Daytime LF (representing sympathetic activity) was significantly increased in Fukuda-diagnosed patients with CFS compared to controls, whereas parasympathetic markers were significantly reduced in one study,25 but a review concluded that there was no significant difference in daytime resting autonomic functioning in patients with CFS compared to controls.26

The role of the nocturnal ANS in CFS has been disputed for years,12,26,27 yet studies with polysomnography (PSG) recording combined with HRV analysis are extremely scarce.28 Nocturnal parasympathetic activity in CFS measured with HF might be reduced and nocturnal sympathetic activity might be increased.5,28,29 Furthermore, low nocturnal HRV was correlated with unrefreshing sleep and disrupted sleep in patients with CFS compared to controls.24,28

Parasympathetic nervous system is predominant during sleep,9 and sleep quality might be associated with non-rapid eye movement (NREM) sleep parasympathetic tone. HF increases with sleep onset, reaching maximal values during deep slow wave sleep (SWS) (ie, stage N3 sleep).10,30,31 Parasympathetic tone and brain cell membrane hyperpolarization increase with SWS,32 helping to restore optimal function. For healthy individuals, increased daytime resting parasympathetic tone was associated with better subjective and objective sleep quality.33

Nocturnal sympathetic activity can also be evaluated with HR and blood pressure (BP) variables. In CFS, nocturnal BP might be reduced, and HR might be elevated compared to controls.5,29,34

We aimed to measure the nocturnal cardiac autonomic function and simultaneous PSG recording in patients with CFS compared to controls to unfold reasons for unrefreshing sleep and daytime fatigue in the microstructure of sleep in relation to ANS. We used the IOM 2015 criteria for CFS diagnosis. Furthermore, by choosing controls who also suffered from tiredness, we could accurately measure the effects of CFS pathology on the HRV, HR, and BP variables, not the effects of tiredness in general. We assumed that nocturnal parasympathetic tone would be decreased, and sympathetic tone would be increased in our patients with CFS compared to the control group.


This is a case series analysis of patient files, questionnaires, and PSG recordings. The institutional review board of Vitalmed Helsinki Sleep Clinic approved the study. Written informed consent was obtained. Data from all the controls and patients were anonymized before the analysis of the data.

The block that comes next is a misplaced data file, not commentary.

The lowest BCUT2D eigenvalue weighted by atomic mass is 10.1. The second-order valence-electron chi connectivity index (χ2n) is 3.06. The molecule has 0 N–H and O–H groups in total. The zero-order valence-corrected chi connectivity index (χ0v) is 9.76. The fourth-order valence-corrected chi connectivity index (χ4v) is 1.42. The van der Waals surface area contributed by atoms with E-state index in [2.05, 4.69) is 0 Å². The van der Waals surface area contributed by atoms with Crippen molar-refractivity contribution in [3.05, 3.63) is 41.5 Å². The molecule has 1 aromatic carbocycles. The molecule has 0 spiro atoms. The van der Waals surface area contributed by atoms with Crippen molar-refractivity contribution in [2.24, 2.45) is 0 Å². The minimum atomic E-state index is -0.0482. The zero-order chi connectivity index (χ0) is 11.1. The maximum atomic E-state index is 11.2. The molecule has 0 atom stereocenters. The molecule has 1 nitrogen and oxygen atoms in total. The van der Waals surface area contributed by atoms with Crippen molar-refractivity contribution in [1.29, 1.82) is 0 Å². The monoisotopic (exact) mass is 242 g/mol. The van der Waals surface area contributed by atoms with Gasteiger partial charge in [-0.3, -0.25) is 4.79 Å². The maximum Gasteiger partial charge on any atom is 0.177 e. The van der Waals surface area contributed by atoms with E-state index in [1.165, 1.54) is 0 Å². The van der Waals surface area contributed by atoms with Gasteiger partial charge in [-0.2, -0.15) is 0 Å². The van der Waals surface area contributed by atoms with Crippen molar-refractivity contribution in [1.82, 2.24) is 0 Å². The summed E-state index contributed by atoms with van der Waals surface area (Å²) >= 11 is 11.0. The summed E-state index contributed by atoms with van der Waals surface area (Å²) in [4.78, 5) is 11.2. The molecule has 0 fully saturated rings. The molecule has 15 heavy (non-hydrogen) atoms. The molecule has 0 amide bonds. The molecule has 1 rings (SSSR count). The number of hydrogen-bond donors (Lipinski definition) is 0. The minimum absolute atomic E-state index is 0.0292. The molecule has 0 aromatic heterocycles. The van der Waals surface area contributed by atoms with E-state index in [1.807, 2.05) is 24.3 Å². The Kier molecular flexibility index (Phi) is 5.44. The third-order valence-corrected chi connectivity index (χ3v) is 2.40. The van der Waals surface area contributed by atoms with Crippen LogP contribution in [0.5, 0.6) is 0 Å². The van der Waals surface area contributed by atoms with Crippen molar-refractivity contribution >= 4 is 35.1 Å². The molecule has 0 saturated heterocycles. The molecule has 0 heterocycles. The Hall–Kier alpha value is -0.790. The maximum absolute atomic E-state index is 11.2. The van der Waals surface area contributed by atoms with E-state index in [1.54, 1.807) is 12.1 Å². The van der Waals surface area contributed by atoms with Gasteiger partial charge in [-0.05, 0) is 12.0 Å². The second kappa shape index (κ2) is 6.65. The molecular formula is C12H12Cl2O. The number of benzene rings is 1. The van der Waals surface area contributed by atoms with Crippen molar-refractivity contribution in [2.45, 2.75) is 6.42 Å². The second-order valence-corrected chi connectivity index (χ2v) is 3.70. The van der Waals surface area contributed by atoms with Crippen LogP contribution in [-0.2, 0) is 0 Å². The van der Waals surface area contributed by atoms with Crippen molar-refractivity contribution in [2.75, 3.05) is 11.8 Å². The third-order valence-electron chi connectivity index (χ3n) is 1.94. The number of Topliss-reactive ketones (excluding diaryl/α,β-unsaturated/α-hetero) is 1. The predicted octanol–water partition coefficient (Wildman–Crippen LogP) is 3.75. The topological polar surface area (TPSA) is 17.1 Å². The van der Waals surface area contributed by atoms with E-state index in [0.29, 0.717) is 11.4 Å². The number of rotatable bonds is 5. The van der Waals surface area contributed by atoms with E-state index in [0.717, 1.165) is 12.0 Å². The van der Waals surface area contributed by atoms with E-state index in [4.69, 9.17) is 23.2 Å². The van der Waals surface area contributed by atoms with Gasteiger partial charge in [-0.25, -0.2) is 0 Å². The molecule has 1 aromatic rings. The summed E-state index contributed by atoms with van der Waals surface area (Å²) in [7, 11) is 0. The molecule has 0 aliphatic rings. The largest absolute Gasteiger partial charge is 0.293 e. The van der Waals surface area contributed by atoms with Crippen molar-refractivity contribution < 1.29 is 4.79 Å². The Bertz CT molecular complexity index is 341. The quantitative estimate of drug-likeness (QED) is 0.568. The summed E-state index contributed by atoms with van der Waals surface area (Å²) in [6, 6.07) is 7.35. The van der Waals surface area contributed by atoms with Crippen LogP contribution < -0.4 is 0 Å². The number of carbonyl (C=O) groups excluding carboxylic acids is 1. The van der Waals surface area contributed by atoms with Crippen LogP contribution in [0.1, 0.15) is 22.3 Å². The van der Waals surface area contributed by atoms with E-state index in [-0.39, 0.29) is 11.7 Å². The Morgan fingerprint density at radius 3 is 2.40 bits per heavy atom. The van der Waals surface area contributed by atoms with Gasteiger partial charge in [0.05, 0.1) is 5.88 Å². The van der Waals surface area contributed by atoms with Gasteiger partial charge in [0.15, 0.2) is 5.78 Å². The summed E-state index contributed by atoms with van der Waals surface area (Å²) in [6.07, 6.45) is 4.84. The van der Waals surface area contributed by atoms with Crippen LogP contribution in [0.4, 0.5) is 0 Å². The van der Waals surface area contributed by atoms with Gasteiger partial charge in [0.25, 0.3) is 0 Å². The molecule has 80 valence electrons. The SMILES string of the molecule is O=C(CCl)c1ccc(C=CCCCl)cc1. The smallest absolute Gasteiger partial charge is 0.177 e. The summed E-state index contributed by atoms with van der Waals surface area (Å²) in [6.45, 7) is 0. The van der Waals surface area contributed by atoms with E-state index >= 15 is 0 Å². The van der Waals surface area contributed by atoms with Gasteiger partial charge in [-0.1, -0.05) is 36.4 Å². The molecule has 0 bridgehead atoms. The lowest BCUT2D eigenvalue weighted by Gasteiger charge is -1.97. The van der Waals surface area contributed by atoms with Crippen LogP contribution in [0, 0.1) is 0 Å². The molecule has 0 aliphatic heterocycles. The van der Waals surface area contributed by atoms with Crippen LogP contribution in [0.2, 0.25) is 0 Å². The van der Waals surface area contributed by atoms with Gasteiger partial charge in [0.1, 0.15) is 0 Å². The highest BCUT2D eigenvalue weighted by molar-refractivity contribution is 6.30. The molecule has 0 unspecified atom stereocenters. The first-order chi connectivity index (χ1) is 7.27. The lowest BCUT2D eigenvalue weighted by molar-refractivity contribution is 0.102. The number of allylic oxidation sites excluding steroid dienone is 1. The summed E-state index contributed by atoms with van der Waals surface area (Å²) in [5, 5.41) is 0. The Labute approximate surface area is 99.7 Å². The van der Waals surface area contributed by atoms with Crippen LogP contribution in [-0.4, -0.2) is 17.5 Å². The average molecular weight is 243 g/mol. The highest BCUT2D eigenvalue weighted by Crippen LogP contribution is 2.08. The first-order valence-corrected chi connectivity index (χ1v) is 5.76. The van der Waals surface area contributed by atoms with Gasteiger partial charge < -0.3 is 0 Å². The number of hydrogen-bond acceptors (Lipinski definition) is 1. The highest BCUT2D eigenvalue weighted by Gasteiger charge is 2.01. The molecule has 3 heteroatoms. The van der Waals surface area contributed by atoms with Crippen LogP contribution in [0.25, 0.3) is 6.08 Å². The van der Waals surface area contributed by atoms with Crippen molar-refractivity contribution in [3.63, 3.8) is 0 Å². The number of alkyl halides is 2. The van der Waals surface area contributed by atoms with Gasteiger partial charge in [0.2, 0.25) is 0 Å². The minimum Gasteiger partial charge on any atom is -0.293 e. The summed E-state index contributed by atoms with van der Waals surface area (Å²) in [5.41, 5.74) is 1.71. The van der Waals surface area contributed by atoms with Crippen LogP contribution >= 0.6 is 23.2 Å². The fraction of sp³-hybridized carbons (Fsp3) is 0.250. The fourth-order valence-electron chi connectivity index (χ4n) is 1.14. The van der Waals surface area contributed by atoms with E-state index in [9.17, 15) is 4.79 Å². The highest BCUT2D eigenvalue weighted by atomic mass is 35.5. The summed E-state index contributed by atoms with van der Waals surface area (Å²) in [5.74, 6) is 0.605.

The subjects were 9 individuals with clinically diagnosed CFS according to the 2015 IOM criteria and 9 controls aged between 16 and 49 years from Vitalmed Helsinki Sleep Clinic. All patients in whom CFS was diagnosed in the sleep clinic using IOM 2015 criteria and had all the necessary recordings done, were included in the study. The control group comprised 9 individuals who were matched by age, sex, and body mass index to those in whom CSF was diagnosed. The individuals in the control group had significant daytime tiredness, and they were randomly selected for the control group. The controls had a diagnosis of insomnia or delayed sleep phase syndrome that explained their tiredness. We excluded one patient and therefore his control from the analysis, because the patient had an apnea-hypopnea index (AHI) over 30 events/h in PSG, leaving us with 8 patients and 8 controls. Five subjects were female and 3 were male in both groups. The diagnosis of CFS was set by a specialist in neurology with a special competence in sleep medicine. Both patients with CFS and controls were all negative for untreated hypothyroidism, significant sleep apnea (more than 15 apneas or hypopneas per hour of sleep or AHI > 15 events/h), narcolepsy, any past or current diagnosis of major depression with psychotic or melancholic features, bipolar affective disorders, schizophrenia, delusional disorder of any subtype, dementia, anorexia nervosa, or bulimia nervosa. We decided to use controls with severe tiredness to have the results more convincing in comparison to having healthy controls. Two of the patients with CFS were taking medication that influenced cardiac autonomic functioning and inhibited melatonin secretion35: one took propranolol 10 mg once a day and another twice a day for orthostatic intolerance.


All the subjects had undergone a single in-laboratory PSG study with SOMNOscreen plus PSG system (Somnomedics, Randersacker, Germany). The recordings were set to start at 9:00 pm and were ended in the morning depending on the subjects' individual waking up time (6:00–10:00 am). The PSG recordings were scored in 30-second epochs by a certified PSG technologist and reviewed by a medical specialist with experience in sleep scoring according to the American Academy of Sleep Medicine guidelines.36,37

Continuous Electrocardiography and Blood Pressure Measurements

The SOMNOscreen system included beat-to-beat continuous, noninvasive BP measurement based on pulse transit time from electrocardiography leads to pulse oximeter at fingertip. Pulse transit time method is a validated and patented noninvasive technique to study nocturnal ambulatory BP,38 with no need for a sleep-disturbing sphygmomanometer in the patient's arm applying pressure and breaking up the sleep architecture. We collected the HRV, HR, and BP data epoch by epoch, and each epoch was classified into 1 of the 4 different sleep stages (N1, N2, N3, and R) or wake. The ANS activity was analyzed using different quantitative measurements of HRV equivalent to the guidelines given by the European Society of Cardiology and the North American Society of Pacing and Electrophysiology.8 Specifically these measurements were high-frequency components of HRV spectra in absolute units (0.15–0.4 Hz) (HF), low-frequency components of HRV spectra in absolute units (0.04–0.15 Hz) (LF), and sympathovagal balance (SVB or LF/HF). The collected parameters were sleep stage, position, HR, HF, LF, LF/HF, systolic blood pressure (SBP), diastolic blood pressure (DBP), and mean arterial pressure. The values of the parameters for every epoch were exported using the build-in export data tool from the SOMNOscreen program. Only epochs when the patient was lying in bed were included in the analysis.